Shanghai is a different world entirely and the place where many other Jews are seeking asylum.  Kalla is at his best when he describes Shanghai, a city many foreigners call home.  Inside this city French people, Chinese people, British people, Jewish people, and Japanese people all live.  Japanese soldiers invaded China in the 1930s, and the situation is precarious but Franz feels it is better in Shanghai than Vienna.  His beliefs are put to the test, though, once the Japanese bomb Pearl Harbor and Hitler and the Japanese grow cozier than ever.


In Shanghai, Franz meets Sunny.  Sunny, in her own eyes, is a “perpetual outsider” since her father is Chinese and her mother is American.  All her life, she has been the subject of bigotry.  Sunny volunteers at a Jewish hospital and there she meets Franz.  Since they are both outcasts, they are drawn to each other.  Kalla, of course, puts many obstacles in the couple’s way that both must overcome.


Kalla peoples his novel with many historical figures and events.  The author does employ literary license with some characters as he molds their actions and words to fit his needs.  At times, everything feels so real that I believe everything Kalla writes.  He has the ability of putting a spell on the reader.


I was particularly enthralled by a few of Kalla’s peripheral characters.  But I think Kalla has the most fun with Franz’s artist friend, Ernst.  Ernst is flamboyant and often speaks before he thinks.  Sunny’s friend, Jia-Li, is also an intriguing character.  Strong secondary characters like these allow Kalla to create a number of interesting sub-plots.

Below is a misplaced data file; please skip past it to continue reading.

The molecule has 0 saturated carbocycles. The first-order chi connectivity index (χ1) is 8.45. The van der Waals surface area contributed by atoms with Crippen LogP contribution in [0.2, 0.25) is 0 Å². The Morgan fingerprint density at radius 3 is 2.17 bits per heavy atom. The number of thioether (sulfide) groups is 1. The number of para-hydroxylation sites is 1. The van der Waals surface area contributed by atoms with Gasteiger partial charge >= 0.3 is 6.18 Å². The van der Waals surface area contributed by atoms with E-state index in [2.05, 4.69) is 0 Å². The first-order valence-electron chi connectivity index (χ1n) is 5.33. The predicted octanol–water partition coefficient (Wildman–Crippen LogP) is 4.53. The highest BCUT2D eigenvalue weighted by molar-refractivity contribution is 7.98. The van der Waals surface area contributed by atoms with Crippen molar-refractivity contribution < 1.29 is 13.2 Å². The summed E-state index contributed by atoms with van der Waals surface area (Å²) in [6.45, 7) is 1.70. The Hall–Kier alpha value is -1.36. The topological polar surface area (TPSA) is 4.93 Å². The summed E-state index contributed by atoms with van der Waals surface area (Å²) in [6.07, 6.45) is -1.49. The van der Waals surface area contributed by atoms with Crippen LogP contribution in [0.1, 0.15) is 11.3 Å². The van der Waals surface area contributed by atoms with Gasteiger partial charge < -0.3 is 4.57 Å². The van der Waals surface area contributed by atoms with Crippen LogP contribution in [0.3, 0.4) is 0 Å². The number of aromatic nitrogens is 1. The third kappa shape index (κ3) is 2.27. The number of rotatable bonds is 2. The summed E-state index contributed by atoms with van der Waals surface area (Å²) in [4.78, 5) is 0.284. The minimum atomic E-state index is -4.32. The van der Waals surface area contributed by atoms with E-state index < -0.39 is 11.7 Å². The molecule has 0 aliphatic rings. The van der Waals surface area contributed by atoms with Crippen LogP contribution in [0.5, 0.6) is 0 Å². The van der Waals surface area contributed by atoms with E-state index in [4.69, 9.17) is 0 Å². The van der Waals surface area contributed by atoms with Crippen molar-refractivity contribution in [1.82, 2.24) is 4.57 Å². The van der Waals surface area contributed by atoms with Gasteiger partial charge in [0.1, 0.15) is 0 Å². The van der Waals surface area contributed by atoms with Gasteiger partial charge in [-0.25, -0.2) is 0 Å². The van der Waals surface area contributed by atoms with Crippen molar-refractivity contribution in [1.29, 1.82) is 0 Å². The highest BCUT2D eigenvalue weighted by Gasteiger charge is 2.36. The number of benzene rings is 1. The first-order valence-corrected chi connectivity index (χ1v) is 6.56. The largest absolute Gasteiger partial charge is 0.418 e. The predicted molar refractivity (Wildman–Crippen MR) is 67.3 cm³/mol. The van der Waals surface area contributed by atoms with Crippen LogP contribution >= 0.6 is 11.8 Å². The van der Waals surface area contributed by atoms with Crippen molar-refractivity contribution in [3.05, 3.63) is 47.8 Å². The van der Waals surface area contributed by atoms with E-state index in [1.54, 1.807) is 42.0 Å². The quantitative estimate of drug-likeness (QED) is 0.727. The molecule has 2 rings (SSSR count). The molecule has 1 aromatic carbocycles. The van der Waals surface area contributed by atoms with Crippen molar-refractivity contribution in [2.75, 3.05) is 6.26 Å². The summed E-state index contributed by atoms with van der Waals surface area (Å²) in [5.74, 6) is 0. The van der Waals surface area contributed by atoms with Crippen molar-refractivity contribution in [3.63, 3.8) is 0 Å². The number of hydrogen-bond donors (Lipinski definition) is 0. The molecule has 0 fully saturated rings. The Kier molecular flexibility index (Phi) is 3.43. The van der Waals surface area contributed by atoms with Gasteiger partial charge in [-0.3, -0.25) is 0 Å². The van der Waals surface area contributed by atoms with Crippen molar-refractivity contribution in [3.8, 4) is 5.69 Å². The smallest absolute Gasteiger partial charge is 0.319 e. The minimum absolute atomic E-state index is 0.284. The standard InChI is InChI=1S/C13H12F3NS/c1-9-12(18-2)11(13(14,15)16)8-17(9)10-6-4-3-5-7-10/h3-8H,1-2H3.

Somehow Kalla’s story appealed to all five of my senses.  Shanghai is the place that allows him to do this.  His emotional, vivid story brings the city to life.  The Far Side of the Sky will appeal to fans of Sarah’s Key (Tatiana de Rosnay), The Baker’s Daughter (Sarah McCoy), Shanghai Girls (Lisa See), and The Piano Teacher (Janice Y.K. Lee).


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Book Review: The Buddha in the Attic by Julie Otsuka

Julie Otsuka, The Buddha in the Attic (Knopf; 144 pages; $22).

            I am glad I was not one of the judges who chose the winner of this year’s National Book Award!  There were three novels that I really loved in the field:  Tea Obreht’s The Tiger’s Wife, Jesmyn Ward’s Salvage the Bones, and, the subject of today’s review, Julie Otsuka’s The Buddha in the Attic.  Other books nominated were Andrew Krivak’s The Sojourn and Edith Pearlman’s Binocular Vision.